What is SCHUFA: all about your credit rating in Germany and how to keep it high.
Among all the hurdles I had to conquer when moving to Germany, I never thought one of the tallest ones would be a credit rating institution. Yes, the first time I heard of it, I also asked myself: what is SCHUFA? And why does it represent such a challenge for newcomers to Germany?
This post aims at answering all that, based on personal experience and additional research.
What is SCHUFA: a somewhat intrusive credit record
SCHUFA Holding AG is a company acting as a central place where information about you (as a consumer) is sourced from utility suppliers, banks, internet providers & more. The company will track all bills or fines over time. Using this raw data and parsing it through an algorithm of their own, they create and record a credit rating score for all German residents. That’s why people say “SCHUFA”, they mean the record held by the company.
The company is basically rating your ability to pay bills. This record (called SCHUFA Auskunft) will follow you everywhere as consumer in your everyday life, you‘d better keep it clean. Otherwise, consequences could be serious.
SCHUFA receives data from virtually every company in Germany, with around 10 000 cooperating partners in every industry (finance, insurance, Telco, shopping, etc). When you make a contract with one of those, that’s when your record is created. Usually for newcomers, it starts with the bank.
Its impact on everyday life
Your SCHUFA record will play a role at almost every major step of way in your new life in Germany. Your record will be checked by companies like Deutsche Telekom when opening a phone line or by your bank when you apply for a loan. They will then be able to tell if you have debts or not and if you can be trusted as a customer.
Most crucially for newcomers; landlords will require to see your SCHUFA score to be able to sign the lease. This can be challenging because newcomers often don’t have a SCHUFA score to start with! This often why we tend to move into flat share, sublets or short-term accomodation first.
It can also be a lot more trivial: I was not able to buy my phone as part of my mobile phone contract because my SCHUFA score was non-existent at the time.
That sounds awful, but is it really all that bad?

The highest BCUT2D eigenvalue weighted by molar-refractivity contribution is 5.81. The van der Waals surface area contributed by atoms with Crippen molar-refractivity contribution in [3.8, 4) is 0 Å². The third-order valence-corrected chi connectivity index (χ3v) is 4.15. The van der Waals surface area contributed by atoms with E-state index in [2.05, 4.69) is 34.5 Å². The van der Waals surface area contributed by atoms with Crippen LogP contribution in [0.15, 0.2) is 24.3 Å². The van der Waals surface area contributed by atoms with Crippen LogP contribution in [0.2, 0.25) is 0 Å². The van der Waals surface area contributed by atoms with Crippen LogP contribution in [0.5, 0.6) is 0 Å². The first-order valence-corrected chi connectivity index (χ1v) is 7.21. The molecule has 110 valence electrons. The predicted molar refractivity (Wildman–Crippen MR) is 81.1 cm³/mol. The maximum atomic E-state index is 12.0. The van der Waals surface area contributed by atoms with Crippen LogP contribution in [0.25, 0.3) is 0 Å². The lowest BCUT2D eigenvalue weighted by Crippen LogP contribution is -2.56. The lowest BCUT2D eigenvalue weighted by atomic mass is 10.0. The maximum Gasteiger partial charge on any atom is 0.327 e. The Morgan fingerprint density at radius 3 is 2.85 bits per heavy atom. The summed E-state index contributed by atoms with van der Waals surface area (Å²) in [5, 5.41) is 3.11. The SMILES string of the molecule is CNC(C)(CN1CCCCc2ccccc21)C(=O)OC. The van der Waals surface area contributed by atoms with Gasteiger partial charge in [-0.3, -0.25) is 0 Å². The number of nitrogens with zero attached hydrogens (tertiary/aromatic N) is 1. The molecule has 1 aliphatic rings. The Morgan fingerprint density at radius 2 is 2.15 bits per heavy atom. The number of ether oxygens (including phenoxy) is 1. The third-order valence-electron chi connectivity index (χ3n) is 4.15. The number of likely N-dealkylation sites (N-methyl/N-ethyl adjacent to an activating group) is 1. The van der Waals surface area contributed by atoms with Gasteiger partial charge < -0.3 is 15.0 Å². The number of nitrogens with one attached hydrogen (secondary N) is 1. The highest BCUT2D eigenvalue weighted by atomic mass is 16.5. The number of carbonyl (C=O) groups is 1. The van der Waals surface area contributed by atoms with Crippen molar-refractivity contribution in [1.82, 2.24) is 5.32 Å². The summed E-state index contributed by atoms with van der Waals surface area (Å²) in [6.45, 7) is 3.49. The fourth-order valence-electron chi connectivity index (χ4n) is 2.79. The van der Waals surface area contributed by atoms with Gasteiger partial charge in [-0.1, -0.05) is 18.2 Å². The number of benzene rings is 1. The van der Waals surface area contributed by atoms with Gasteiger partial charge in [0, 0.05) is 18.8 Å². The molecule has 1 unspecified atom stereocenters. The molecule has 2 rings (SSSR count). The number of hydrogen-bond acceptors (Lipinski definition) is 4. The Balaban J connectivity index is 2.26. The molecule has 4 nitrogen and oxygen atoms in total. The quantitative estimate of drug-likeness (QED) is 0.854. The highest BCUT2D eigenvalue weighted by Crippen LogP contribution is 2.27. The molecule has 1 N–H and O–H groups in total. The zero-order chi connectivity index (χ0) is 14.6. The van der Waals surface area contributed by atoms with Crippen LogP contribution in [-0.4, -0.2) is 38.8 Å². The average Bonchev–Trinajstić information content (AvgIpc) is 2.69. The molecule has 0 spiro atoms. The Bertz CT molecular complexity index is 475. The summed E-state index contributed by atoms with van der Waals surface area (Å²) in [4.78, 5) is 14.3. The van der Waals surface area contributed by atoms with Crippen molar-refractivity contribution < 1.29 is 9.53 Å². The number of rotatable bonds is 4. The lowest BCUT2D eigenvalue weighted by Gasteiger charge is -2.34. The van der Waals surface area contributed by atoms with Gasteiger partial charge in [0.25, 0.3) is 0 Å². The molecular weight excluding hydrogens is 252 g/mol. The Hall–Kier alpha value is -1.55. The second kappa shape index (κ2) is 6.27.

What is SCHUFA: an efficient way to limit your debts
The cleanest SCHUFA score (called “Basisscore” you get at the beginning is rated at 100%, in theory however. If you don’t pay your bills, this score will decrease accordingly to how much you have been naughty. If it does, it can limit your ability to undertake other contracts which can be frustrating. However, this system is preventing that you become overwhelmed by debts overtime. However, even if you pay all your debts, your score will go down a few percents for some reason. It is completely fine to have score down to 95% for example.
To give you perspective, here are the different “Basisscore” tiers and what they mean. It measure the probability with which you will honor your bills, credits, contracts, etc.
|Score value||Risk assessment – Level of risk|
|> 97,5 %||Very low|
|95 % – 97,5 %||Low to negligible|
|90 % – 95 %||Satisfactory to elevated|
|80 % – 90 %||Fairly elevated|
|50 % – 80 %||Very elevated|
|< 50 %||Critical|
That’s not all bad you see. Schufa actually stands for : “Schutzorganisation für Allgemeine Kreditsicherung” which roughly translates to “Organisation for general credit safety protection”
How to get a free SCHUFA record
Any German resident has a legal right to review the data contained in their SCHUFA score, as per defined by law (§ 34 Bundesdatenschutzgesetz (BDSG)) This is why you can request at least one free copy once a year. SCHUFA calls it “Datenübersicht” (Data overview) or “Datenkopie“. This free record contains all the necessary information for landlords.
This is how you get a free SCHUFA record:
- Browse to SCHUFA’s website and find this page.
- Look for the right column titled “”Datenkopie (nach Art. 15 DS-GVO)“” and click “Jetzt bestellen”.
- The next screen contains several fields to input your personal information. Fill them in. You can also upload a copy of your ID card, passport & Meldebescheinigung (residence registration certificate).
- Once you have submitted a request, you will receive a paper copy by mail after several days.
How to get a SCHUFA record fast
You might need your SCHUFA record faster than what the free method allows. In this case you can turn to another option.
You can order a BonitätsAuskunft record for a 29,95€ fee, directly from SCHUFA’s website on this page.
- Click on “Jetzt bestellen” and follow the screens, requesting your personal information.
- Fill in the payment method/information.
- Download your SCHUFA report right away.
Alternatively, you can also queue at one of the Postbank branches to obtain a printed copy for the same price.
Your SCHUFA record is the German credit score. It contains all the data you generate as a consumer, together with an overall rating.
As a credit rating institution, SCHUFA receives data from its approximately 10,000 cooperation partners, including banks, insurance companies, energy suppliers, leasing and mobile phone companies.
As soon as you have concluded a contract with one of the cooperation partners the consent to the data transmission to SCHUFA is usually given.